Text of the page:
"Home is the place where, when you have to go there, they have to let you in."

-- Robert Frost

Wednesday, October 14, 2015

i want you to like me

Millions of Cats is a timeless children's story about a little old man and woman longing to fill their loneliness with a pet cat. The old man travels far and wide and comes upon a land filled with every variety of cat. He gathers up a beautiful grey one and then sees a brown one. He takes that one too. He can't resist a striped one and a black one and a white one as well. Before long, attracted to the beauty of each, he's gathered them all and headed for home.

There's more to the story that touches my heart but I've always related to that old man. I feel the same about babies everywhere. I would and could, collect them all.

I stood in the doorway of a nursery lined with beds. The wide eyes of babies varying in age, peering between bars as two attendants gave instructions for our afternoon's charge.

Pick an infant to hold, feed and play.

I sucked in my breath and steeled my heart of the task at hand.

Which bed? Which little one? Don't fall in love.

I walked down the row of beds and a brightly smiling boy pulled himself to standing clinging tightly to the bars. Lifting him out, I reflected his radiance.

"Tell me his name?" I asked the young girl in charge. "His name is Pierson." she replied heavily accented.

I talked gently in his ear and hummed a tune close to ease his comfort into the newness of our situation. We had a few hours and I knew we could be friends.

We walked around the room jabbering colors and sights. I did the talking. He did the gentle touching of my moving lips. Passing a taped and torn classroom list posted to the paint peeling cinder block, we searched for his name on the roster. "Person" he was listed, a far cry from the misunderstood pronunciation.

We found a quiet corner and the lack of toys invited playful creativity. Finger games and clapping songs delighted, peek-a-boo elicited peals of laughter followed by tickles and a quick lesson in blowing kisses.

Unexpectedly, he dived in, wrapping his arms around my chest and leaning his head against my heart.   There he stay. The time wore on and I felt the even rhythm of his breathing deepen. I'd held so many babies before. I knew the pattern. Anticipating his heavy eyes and sagging muscles, I shifted my weight against the wall and settling in for his eminent napping. 

My eyes roamed the others in the room. Their plight was the same. Every little one lay, eyes alert and bodies perfectly complacent. The magic of the minutes wore on as the clock ticked away it's hours and those tiny eyes never closed to risk a missing beat. The room remained still, wrapped in a trance of human connection.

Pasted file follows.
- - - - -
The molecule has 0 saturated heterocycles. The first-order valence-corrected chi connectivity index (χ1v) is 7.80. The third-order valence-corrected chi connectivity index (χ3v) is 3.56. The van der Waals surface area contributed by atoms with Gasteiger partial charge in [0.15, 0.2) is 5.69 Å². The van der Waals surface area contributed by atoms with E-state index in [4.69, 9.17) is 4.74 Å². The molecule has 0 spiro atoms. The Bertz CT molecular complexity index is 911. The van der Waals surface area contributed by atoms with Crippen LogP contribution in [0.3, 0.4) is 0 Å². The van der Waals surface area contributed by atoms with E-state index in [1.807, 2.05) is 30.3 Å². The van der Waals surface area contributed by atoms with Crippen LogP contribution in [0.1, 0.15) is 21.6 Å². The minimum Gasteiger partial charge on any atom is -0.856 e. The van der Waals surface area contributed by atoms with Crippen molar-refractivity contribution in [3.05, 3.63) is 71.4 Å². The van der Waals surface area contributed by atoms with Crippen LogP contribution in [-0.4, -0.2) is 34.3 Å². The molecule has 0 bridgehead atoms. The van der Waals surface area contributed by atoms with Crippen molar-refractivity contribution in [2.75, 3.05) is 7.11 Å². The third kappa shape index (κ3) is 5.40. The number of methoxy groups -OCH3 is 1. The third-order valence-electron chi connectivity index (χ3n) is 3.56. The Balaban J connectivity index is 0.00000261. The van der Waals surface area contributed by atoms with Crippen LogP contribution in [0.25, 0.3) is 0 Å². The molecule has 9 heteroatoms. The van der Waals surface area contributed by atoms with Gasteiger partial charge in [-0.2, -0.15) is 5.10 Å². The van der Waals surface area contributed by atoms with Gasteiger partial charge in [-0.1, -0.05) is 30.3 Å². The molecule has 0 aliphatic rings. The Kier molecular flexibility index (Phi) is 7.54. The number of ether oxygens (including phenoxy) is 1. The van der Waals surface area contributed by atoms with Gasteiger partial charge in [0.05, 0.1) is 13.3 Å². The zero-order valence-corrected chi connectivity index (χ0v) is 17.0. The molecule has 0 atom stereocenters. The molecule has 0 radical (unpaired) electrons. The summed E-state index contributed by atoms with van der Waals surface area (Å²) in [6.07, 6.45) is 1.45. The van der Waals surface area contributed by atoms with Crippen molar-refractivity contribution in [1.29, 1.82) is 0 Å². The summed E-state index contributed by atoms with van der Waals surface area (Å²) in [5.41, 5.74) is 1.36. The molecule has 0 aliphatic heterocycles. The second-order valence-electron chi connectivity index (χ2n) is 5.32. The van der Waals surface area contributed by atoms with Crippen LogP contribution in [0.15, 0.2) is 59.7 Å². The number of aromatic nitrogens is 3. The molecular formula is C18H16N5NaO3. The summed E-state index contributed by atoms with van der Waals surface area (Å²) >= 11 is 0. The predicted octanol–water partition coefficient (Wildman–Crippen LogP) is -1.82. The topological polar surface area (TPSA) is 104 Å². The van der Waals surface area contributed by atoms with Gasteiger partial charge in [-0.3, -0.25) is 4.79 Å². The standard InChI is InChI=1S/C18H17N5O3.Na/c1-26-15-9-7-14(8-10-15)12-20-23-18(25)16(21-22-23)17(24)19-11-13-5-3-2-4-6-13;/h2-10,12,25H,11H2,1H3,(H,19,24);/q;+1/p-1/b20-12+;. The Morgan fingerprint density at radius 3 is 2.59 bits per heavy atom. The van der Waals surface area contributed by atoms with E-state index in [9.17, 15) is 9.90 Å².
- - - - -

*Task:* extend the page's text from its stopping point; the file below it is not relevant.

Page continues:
"Please place your baby on the center rug and make an immediate exit from the room." came the instruction.

Ceasing my humming, his face tilted, turning his sleepless eyes up to meet mine. We made our way to the rug and I stooped to settle him there. His little chin quivered and eyes grew watery without breaking. Don't break. Don't break, I begged internally. To alleviate the moment, I blew a kiss and through the quaking, he returned the gesture.

And I stood and retreated fighting the last look that would break me to pieces.

Outside the walls, I crumbled into the the dirt at the weight of the inherent needs of human connection.


If you don't believe that every being has an instinctive desire to be felt, heard, seen, validated, loved, known, or noticed ... 


Just watch a group of ecstatic young ladies receive the first new dress they've seen in awhile.



I'm reminded of the worth of a soul ... to appreciate and be appreciated ... to value and be valued.



Better yet, look at the number of selfies on social media sites.  Even these ladies in the very recesses of urban existence, knew the meaning of a selfie ;)


Everyone just wants to be beautiful.


I spent a day with a remarkable group of girls. They carry the weight of families to care for. They live lives of gratitude. They answer each moment with grace.


Each wanted their picture taken. Each laughed and giggled at the reflection it showed then came again to have her beauties pointed out. There was less laughter over the true reflection of their value and worth.

I hoped I'd never forget that need.

Not in the grocery line or the post office. Not on the phone with the telemarketer or in rush hour traffic. Not at two A.M with an errant school age child. Not with a tired spouse or a whiny toddler. Not with a stomping adolescent or a willful teen.

And not as I kneel in prayer, hoping to be seen and heard myself.











"Let no one ever come to you without leaving better and happier. Be the living expression of God's kindness: kindness in your face, kindness in your eyes, kindness in your smile."
-- Mother Theresa



See, hear, feel, and love. Forever and where ever you go.

3 comments:

  1. Wow. "Exiting immediately" must have been so hard!

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    1. I saw the reasoning behind it. How hard on these little ones to feel unbalanced by the coming and going of strangers. And attachment was imminent on both sides. Yes ... unimaginably hard, though.

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    2. Yes, rational and painful both.

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